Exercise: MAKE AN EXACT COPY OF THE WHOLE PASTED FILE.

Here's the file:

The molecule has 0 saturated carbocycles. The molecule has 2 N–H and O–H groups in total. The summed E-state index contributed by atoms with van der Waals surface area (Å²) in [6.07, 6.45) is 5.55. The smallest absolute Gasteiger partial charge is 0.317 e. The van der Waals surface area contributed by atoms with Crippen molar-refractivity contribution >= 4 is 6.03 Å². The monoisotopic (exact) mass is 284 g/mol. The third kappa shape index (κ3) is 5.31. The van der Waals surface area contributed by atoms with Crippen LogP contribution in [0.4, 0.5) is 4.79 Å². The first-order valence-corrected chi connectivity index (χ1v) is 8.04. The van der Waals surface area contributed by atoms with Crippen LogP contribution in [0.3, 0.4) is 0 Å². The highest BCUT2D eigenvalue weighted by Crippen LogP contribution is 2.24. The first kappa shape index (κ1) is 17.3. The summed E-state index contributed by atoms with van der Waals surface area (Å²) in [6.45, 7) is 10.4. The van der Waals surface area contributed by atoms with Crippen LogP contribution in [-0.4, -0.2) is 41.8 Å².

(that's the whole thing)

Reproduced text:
The molecule has 0 saturated carbocycles. The molecule has 2 N–H and O–H groups in total. The summed E-state index contributed by atoms with van der Waals surface area (Å²) in [6.07, 6.45) is 5.55. The smallest absolute Gasteiger partial charge is 0.317 e. The van der Waals surface area contributed by atoms with Crippen molar-refractivity contribution >= 4 is 6.03 Å². The monoisotopic (exact) mass is 284 g/mol. The third kappa shape index (κ3) is 5.31. The van der Waals surface area contributed by atoms with Crippen LogP contribution in [0.4, 0.5) is 4.79 Å². The first-order valence-corrected chi connectivity index (χ1v) is 8.04. The van der Waals surface area contributed by atoms with Crippen LogP contribution in [0.3, 0.4) is 0 Å². The highest BCUT2D eigenvalue weighted by Crippen LogP contribution is 2.24. The first kappa shape index (κ1) is 17.3. The summed E-state index contributed by atoms with van der Waals surface area (Å²) in [6.45, 7) is 10.4. The van der Waals surface area contributed by atoms with Crippen LogP contribution in [-0.4, -0.2) is 41.8 Å².